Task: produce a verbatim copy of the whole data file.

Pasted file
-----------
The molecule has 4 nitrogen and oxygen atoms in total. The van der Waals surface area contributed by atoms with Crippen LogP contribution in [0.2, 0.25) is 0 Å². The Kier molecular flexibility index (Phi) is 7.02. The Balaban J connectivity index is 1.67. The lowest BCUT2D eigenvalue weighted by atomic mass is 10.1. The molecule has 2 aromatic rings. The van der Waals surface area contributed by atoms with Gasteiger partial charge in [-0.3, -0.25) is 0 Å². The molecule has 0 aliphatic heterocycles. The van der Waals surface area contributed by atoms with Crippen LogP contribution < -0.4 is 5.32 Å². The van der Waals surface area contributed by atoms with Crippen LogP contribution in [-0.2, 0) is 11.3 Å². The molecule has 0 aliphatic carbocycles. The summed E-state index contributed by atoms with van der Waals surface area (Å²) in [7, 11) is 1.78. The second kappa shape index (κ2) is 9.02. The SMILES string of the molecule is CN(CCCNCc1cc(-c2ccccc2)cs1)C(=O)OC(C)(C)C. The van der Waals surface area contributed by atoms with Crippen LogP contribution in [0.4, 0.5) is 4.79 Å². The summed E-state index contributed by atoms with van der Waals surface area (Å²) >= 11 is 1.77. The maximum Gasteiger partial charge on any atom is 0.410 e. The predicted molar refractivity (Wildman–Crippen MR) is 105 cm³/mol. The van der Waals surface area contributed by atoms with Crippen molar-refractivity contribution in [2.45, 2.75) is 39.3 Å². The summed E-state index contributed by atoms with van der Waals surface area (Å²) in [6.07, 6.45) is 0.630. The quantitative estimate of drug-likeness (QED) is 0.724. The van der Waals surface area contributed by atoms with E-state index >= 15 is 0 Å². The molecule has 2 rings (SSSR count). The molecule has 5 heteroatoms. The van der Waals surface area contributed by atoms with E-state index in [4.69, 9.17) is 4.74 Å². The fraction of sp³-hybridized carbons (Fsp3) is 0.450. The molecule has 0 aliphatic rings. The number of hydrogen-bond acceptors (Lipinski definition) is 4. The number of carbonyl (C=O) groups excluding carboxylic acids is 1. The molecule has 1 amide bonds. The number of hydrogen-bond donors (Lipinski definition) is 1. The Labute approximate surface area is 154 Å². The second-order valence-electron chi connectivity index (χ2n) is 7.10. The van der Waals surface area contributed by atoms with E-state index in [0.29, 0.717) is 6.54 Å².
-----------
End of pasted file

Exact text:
The molecule has 4 nitrogen and oxygen atoms in total. The van der Waals surface area contributed by atoms with Crippen LogP contribution in [0.2, 0.25) is 0 Å². The Kier molecular flexibility index (Phi) is 7.02. The Balaban J connectivity index is 1.67. The lowest BCUT2D eigenvalue weighted by atomic mass is 10.1. The molecule has 2 aromatic rings. The van der Waals surface area contributed by atoms with Gasteiger partial charge in [-0.3, -0.25) is 0 Å². The molecule has 0 aliphatic heterocycles. The van der Waals surface area contributed by atoms with Crippen LogP contribution < -0.4 is 5.32 Å². The van der Waals surface area contributed by atoms with Crippen LogP contribution in [-0.2, 0) is 11.3 Å². The molecule has 0 aliphatic carbocycles. The summed E-state index contributed by atoms with van der Waals surface area (Å²) in [7, 11) is 1.78. The second kappa shape index (κ2) is 9.02. The SMILES string of the molecule is CN(CCCNCc1cc(-c2ccccc2)cs1)C(=O)OC(C)(C)C. The van der Waals surface area contributed by atoms with Crippen LogP contribution in [0.4, 0.5) is 4.79 Å². The summed E-state index contributed by atoms with van der Waals surface area (Å²) >= 11 is 1.77. The maximum Gasteiger partial charge on any atom is 0.410 e. The predicted molar refractivity (Wildman–Crippen MR) is 105 cm³/mol. The van der Waals surface area contributed by atoms with Crippen molar-refractivity contribution in [2.45, 2.75) is 39.3 Å². The summed E-state index contributed by atoms with van der Waals surface area (Å²) in [6.07, 6.45) is 0.630. The quantitative estimate of drug-likeness (QED) is 0.724. The van der Waals surface area contributed by atoms with E-state index >= 15 is 0 Å². The molecule has 2 rings (SSSR count). The molecule has 5 heteroatoms. The van der Waals surface area contributed by atoms with E-state index in [4.69, 9.17) is 4.74 Å². The fraction of sp³-hybridized carbons (Fsp3) is 0.450. The molecule has 0 aliphatic rings. The number of hydrogen-bond acceptors (Lipinski definition) is 4. The number of carbonyl (C=O) groups excluding carboxylic acids is 1. The molecule has 1 amide bonds. The number of hydrogen-bond donors (Lipinski definition) is 1. The Labute approximate surface area is 154 Å². The second-order valence-electron chi connectivity index (χ2n) is 7.10. The van der Waals surface area contributed by atoms with E-state index in [0.29, 0.717) is 6.54 Å².